It is not a good time to be a Gen Zer. What with the Pandemic disrupting their lives, just when they were settling into their careers and the tepid pace of the recovery in the jobs market adding to their worries.
The Struggling Gen Zers
The 18 to 25 year olds in the Gen Z age cohort face challenging work pressures leading to burnout and thoughts of quitting their jobs which is a worrying sign for business leaders and managers alike, wondering if there is anything they can do to help. This is one of the findings from the Microsoft Work Trend Report of 2021 which reveals that nearly 60% of the 18 to 25 year olds surveyed are “struggling” to survive the Pandemic induced Remote Work models.
Imagine that you are starting your career and the very first job you have entails WFH or Work from Home and poof goes any chance of the “typical” on-boarding process involving meeting coworkers and bosses in a “physical” setting instead of having a welcome party on Zoom. Next, if Remote Work is all that you have known, what happens when you return to offices and find that it is an “alien” place very different from what you have known for the last year or two. Indeed, this is the “reverse” of what Gen Xers and Millennials are experiencing wherein they find WFH as an aberration and office work the normal.
The Difficulties of Meaningful Networking in a Virtual World
What more, the 18 to 25 year olds are also finding networking and interacting with colleagues daunting and challenging as most “meaningful” connections are those made over Coffee or in other Face to Face interactions. Moreover, not having the chance to meet others physically and having to do with Digital conversations makes Gen Zers lose out on what is arguably the most important Early Career learning i.e, the ability to learn from others and gain insights into navigating careers through by chance exchanges and the joys of learning through discovery.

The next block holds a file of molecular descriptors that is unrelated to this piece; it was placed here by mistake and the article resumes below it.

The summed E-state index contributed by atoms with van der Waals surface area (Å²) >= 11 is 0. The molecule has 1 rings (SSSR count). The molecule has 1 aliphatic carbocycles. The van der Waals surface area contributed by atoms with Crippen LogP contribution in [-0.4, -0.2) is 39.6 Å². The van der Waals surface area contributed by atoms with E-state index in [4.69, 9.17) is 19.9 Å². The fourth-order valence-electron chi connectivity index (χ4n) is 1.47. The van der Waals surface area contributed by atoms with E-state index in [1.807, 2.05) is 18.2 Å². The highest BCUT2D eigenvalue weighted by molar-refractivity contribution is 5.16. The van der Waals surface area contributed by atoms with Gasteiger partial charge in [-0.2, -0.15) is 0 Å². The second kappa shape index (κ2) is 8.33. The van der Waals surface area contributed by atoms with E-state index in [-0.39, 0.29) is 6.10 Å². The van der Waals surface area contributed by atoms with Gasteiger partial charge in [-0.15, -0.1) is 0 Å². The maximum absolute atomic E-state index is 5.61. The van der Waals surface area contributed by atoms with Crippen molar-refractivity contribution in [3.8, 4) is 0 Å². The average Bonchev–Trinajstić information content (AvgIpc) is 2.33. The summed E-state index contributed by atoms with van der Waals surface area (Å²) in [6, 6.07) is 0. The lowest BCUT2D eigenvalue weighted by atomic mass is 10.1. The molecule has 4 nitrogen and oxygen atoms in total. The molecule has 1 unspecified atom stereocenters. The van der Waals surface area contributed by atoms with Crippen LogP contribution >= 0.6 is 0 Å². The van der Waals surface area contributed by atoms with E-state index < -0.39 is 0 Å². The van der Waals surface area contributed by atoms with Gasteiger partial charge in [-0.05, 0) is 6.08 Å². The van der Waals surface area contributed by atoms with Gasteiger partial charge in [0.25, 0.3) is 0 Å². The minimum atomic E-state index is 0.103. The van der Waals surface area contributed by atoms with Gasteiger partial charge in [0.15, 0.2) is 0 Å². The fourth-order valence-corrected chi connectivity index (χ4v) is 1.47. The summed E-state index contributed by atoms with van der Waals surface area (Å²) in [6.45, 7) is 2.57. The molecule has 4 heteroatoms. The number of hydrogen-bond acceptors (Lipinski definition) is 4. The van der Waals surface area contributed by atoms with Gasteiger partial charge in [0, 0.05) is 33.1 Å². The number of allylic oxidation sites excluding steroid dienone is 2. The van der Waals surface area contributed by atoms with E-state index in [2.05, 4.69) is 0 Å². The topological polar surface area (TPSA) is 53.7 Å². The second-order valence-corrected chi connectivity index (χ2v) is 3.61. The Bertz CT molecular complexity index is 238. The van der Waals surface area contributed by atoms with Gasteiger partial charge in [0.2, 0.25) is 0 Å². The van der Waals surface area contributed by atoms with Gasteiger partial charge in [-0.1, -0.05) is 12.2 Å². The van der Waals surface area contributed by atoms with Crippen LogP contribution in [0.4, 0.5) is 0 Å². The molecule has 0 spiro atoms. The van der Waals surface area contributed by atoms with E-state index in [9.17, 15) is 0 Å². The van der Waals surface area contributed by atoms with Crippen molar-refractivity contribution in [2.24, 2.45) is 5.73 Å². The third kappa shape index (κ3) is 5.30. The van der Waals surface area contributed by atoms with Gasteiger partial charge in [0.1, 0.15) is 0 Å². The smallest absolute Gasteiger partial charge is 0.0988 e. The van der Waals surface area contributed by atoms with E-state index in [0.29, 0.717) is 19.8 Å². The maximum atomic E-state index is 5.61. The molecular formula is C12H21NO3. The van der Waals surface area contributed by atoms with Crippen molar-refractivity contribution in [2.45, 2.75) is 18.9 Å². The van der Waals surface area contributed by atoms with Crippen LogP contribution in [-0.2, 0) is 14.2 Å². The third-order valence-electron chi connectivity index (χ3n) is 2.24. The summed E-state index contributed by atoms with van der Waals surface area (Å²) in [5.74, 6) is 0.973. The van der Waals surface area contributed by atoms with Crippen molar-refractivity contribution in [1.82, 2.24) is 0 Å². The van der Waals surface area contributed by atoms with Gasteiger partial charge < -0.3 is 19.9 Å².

Gen Zers are more likely to be single and the 18 to 25 year olds are those who are WFH with minimal “partner support” making them feel the effects of isolation and without “fulfilling” motivators such as supportive partners and children, who otherwise make WFH bearable for Older Age Cohorts. Another key finding of the survey is that more often than not, finding the “resources” to have the physical infrastructure for WFH becomes a challenge for this age cohort. All these are leading to “severe” stress and burnout as well as an “overwhelming urge” to quit their jobs.
How Employers and Business Leaders can Help the Gen Zers
These findings should worry anyone with a stake in employee wellbeing and more so, the business leaders and the employers, as the Gen Z is on the vanguard of the new WFH and Hybrid work models and hence, being a generation who are “coming of age” during the Digital Age, their contributions are more essential for the future. Moreover, they are riding the
“cusp” of the New Waves of Work and hence, are likely to shape the future of work.
So, this should be a wake up call for all stakeholders to “engage” with Gen Zers and provide them the much needed support in terms of increasing “mentor” programs, hand-holding, and peer support till the time they feel comfortable in their careers. As it is, the Gen Zers faced the “heat” of succeeding in college with “Tiger Parents” and high peer pressure to perform. They simply cannot be left to “wither away” just when they are starting or settling into their careers.
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